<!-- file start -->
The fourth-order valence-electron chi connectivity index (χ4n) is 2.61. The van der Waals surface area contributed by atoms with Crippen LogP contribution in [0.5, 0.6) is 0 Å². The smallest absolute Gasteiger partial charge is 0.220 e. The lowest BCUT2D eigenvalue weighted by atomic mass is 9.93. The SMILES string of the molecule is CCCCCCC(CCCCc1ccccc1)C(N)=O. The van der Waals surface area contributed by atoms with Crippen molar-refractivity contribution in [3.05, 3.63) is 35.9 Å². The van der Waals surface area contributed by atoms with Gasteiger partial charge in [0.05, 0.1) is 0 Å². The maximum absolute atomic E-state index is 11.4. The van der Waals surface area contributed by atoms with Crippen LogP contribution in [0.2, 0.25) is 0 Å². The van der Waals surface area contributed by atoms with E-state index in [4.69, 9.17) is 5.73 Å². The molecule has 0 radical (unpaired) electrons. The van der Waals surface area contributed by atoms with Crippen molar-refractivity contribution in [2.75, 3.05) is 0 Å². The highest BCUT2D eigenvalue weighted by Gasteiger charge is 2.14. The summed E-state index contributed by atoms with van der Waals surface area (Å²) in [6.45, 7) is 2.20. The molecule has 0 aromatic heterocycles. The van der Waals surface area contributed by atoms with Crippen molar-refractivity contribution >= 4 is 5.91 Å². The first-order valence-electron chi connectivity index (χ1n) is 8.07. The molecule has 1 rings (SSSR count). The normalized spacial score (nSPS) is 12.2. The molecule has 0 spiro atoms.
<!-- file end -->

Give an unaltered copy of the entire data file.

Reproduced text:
The fourth-order valence-electron chi connectivity index (χ4n) is 2.61. The van der Waals surface area contributed by atoms with Crippen LogP contribution in [0.5, 0.6) is 0 Å². The smallest absolute Gasteiger partial charge is 0.220 e. The lowest BCUT2D eigenvalue weighted by atomic mass is 9.93. The SMILES string of the molecule is CCCCCCC(CCCCc1ccccc1)C(N)=O. The van der Waals surface area contributed by atoms with Crippen molar-refractivity contribution in [3.05, 3.63) is 35.9 Å². The van der Waals surface area contributed by atoms with Gasteiger partial charge in [0.05, 0.1) is 0 Å². The maximum absolute atomic E-state index is 11.4. The van der Waals surface area contributed by atoms with Crippen LogP contribution in [0.2, 0.25) is 0 Å². The van der Waals surface area contributed by atoms with E-state index in [4.69, 9.17) is 5.73 Å². The molecule has 0 radical (unpaired) electrons. The van der Waals surface area contributed by atoms with Crippen molar-refractivity contribution in [2.75, 3.05) is 0 Å². The highest BCUT2D eigenvalue weighted by Gasteiger charge is 2.14. The summed E-state index contributed by atoms with van der Waals surface area (Å²) in [6.45, 7) is 2.20. The molecule has 0 aromatic heterocycles. The van der Waals surface area contributed by atoms with Crippen molar-refractivity contribution >= 4 is 5.91 Å². The first-order valence-electron chi connectivity index (χ1n) is 8.07. The molecule has 1 rings (SSSR count). The normalized spacial score (nSPS) is 12.2. The molecule has 0 spiro atoms.